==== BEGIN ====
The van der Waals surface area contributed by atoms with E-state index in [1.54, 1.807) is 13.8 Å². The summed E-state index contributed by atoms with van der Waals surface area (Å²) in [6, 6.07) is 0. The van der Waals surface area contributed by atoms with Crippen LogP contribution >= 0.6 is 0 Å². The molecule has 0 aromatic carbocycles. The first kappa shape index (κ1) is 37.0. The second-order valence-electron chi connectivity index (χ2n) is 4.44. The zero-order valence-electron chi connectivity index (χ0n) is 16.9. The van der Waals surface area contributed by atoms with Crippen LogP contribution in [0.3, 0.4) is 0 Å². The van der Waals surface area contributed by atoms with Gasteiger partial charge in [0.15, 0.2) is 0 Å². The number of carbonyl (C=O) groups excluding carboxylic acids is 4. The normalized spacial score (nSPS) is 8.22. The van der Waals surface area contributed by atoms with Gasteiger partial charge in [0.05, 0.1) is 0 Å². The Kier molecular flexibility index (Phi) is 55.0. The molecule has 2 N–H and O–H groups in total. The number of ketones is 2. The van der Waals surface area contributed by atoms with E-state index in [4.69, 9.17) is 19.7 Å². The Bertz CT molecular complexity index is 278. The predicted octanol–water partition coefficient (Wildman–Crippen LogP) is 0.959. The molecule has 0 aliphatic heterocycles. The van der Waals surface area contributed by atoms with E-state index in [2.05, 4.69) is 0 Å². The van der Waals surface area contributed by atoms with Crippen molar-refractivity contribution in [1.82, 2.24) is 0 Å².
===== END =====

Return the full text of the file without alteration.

The van der Waals surface area contributed by atoms with E-state index in [1.54, 1.807) is 13.8 Å². The summed E-state index contributed by atoms with van der Waals surface area (Å²) in [6, 6.07) is 0. The van der Waals surface area contributed by atoms with Crippen LogP contribution >= 0.6 is 0 Å². The molecule has 0 aromatic carbocycles. The first kappa shape index (κ1) is 37.0. The second-order valence-electron chi connectivity index (χ2n) is 4.44. The zero-order valence-electron chi connectivity index (χ0n) is 16.9. The van der Waals surface area contributed by atoms with Crippen LogP contribution in [0.3, 0.4) is 0 Å². The van der Waals surface area contributed by atoms with Gasteiger partial charge in [0.15, 0.2) is 0 Å². The number of carbonyl (C=O) groups excluding carboxylic acids is 4. The normalized spacial score (nSPS) is 8.22. The van der Waals surface area contributed by atoms with Gasteiger partial charge in [0.05, 0.1) is 0 Å². The Kier molecular flexibility index (Phi) is 55.0. The molecule has 2 N–H and O–H groups in total. The number of ketones is 2. The van der Waals surface area contributed by atoms with E-state index in [4.69, 9.17) is 19.7 Å². The Bertz CT molecular complexity index is 278. The predicted octanol–water partition coefficient (Wildman–Crippen LogP) is 0.959. The molecule has 0 aliphatic heterocycles. The van der Waals surface area contributed by atoms with E-state index in [2.05, 4.69) is 0 Å². The van der Waals surface area contributed by atoms with Crippen molar-refractivity contribution in [1.82, 2.24) is 0 Å².